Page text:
For children of migrant background, school quality is critical to ensuring academic success. Research shows that school quality has a greater impact on the education outcomes of migrant children compared to their peers of higher socioeconomic status or ethnic majority background. Therefore, any comprehensive strategy to improve the educational position of migrant children must work to improve the quality of schools themselves.
School quality, or professional capacity, encompasses the capacity of its teachers, administrators, and other staff. It can be measured by examining the content knowledge, pedagogical skills, and interpersonal skills of instructors; the level of responsibility administrators give teachers; and whether all staff work together in a cohesive, professional learning community. Schools with these communities, in which teachers work continuously to improve their teaching practices and learn from their colleagues, are more effective in encouraging student achievement in disadvantaged areas than are schools where teachers do little to reflect on their practices.
This policy brief uses the concept of professional capacity to frame SIRIUS’s recommendations regarding school quality. It identifies four key areas for improvement: language diversity, the learning environment, social psychology and acculturation, and community connections. To develop expertise in these areas, the brief outlines three strategies for policymakers:
build professional learning communities that focus on diversity;
build networks of expertise on diversity;
and develop teacher training programs dedicated to diversity.
This policy brief is part of a series produced by theSIRIUS Networkin collaboration with MPI Europe, which focuses on how policies at the EU level and within individual Member States can better support the education outcomes of young people with a migrant background.
Germany’s union for education and science is gearing up to host a conference in September focused on helping teachers navigate the challenges of working in a 21st century classroom.
Education International’s (EI) affiliate, The Gewerkschaft Erziehung und Wissenschaft (GEW), will launch its GEW Forum on the future of teacher training with a conference, Beyond Teacher Education, in Leipzig, central Germany on 25 September.
“Inclusive education, school structural reforms, full-time teaching: not only the requirements for schools, but also the challenges for teachers are changing,” said GEW Deputy President and board member responsible for Universities and Research Dr. Andreas Keller.“Not least, the growing diversity in the classroom means that teachers must be more than just pedagogues. Meeting these new challenges requires good qualifications before entering the profession and continuous in-service training for teachers.”
The GEW adopted an “action plan on teacher education” at its 27th national union conference in 2013 held in Dusseldorf, putting the reform of teacher education on the next year’s agenda, he reminded.
During the fall, the new Forum on teacher training will also begin its work. Representatives of Länder (states) associations, professional groups and GEW branches, as well as experts and representatives from federal and state universities and educational organisations will take part.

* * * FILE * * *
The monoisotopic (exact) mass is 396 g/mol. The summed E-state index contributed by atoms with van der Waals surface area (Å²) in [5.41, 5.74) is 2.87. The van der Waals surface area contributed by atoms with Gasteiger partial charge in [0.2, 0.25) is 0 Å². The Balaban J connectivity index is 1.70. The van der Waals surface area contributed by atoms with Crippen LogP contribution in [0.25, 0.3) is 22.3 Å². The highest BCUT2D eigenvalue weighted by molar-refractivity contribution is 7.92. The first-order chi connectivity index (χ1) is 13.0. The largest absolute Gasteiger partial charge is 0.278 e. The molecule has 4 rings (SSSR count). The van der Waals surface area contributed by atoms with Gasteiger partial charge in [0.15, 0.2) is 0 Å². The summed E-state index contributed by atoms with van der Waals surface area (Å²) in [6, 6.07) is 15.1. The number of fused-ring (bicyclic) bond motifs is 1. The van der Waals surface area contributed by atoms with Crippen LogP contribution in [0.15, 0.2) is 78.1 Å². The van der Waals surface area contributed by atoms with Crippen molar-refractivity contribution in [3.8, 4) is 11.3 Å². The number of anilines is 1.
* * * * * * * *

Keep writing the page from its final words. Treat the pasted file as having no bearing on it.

“All teachers and teaching staff, as well as academics and teacher students are cordially invited to the conference,” said Keller. “This event is a GEW contribution to theEI’s Unite for Quality Education campaignand will be a great start for our new GEW Forum on the future of teacher training and a good preparation to World Teachers’ Day on 5 October.”
The conference will also see EI Deputy General Secretary Haldis Holst give a presentation on “What makes a good teacher and a good teacher? Professionalisation, skills and conflict of interest” shedding an international light on this topic.
The OECD has recently published the 2013 results of theTeaching and Learning International Survey(TALIS), which asked more than 100,000 teachers and school leaders in lower secondary education in 34 countries about their job satisfaction, working conditions and learning environment in their schools. The study also assesses to what extent pre and in-service training provides teachers with the necessary pedagogical and didactic skills and looks at teachers’ self-reported confidence and attitudes towards teaching.
Key recommendations and observations of the report include:
Governments should develop policies to attract more teachers to disadvantaged schools.
Schools should be given more autonomy, yet there also need to be accountability and support mechanisms in place.
School leaders have a crucial role to play and need many different skill sets. Therefore, formal initial training should be provided to prepare future school leaders. Additionally, in-service training and exchange with other school leaders needs to be more accessible.
New teachers often feel unprepared for certain challenges in the classroom and are uncertain about their capabilities. Induction programs that offer structural support for new teachers, for instance through mentoring schemes or supervision and feedback sessions, can help to support young teachers and increase their teaching capacities.
Continuous mentoring and support programs between colleagues have shown to improve student outcomes and teachers’ job satisfaction, yet very few teachers have access to or use such schemes.
In-service training should be more accessible and needs to be supported by the school management.
Teachers need to be better equipped to handle behavioral problems of students.
Teaching still largely takes place in isolation. Teachers should receive more feedback on their teaching from colleagues or the school management and should then be supported to use this feedback for positive change in their teaching styles.
Distributed leadership that includes teachers in decision-making processes at a school level should be promoted as it increases job satisfaction and the feeling of self-efficacy among teachers.
The SIRIUS Focus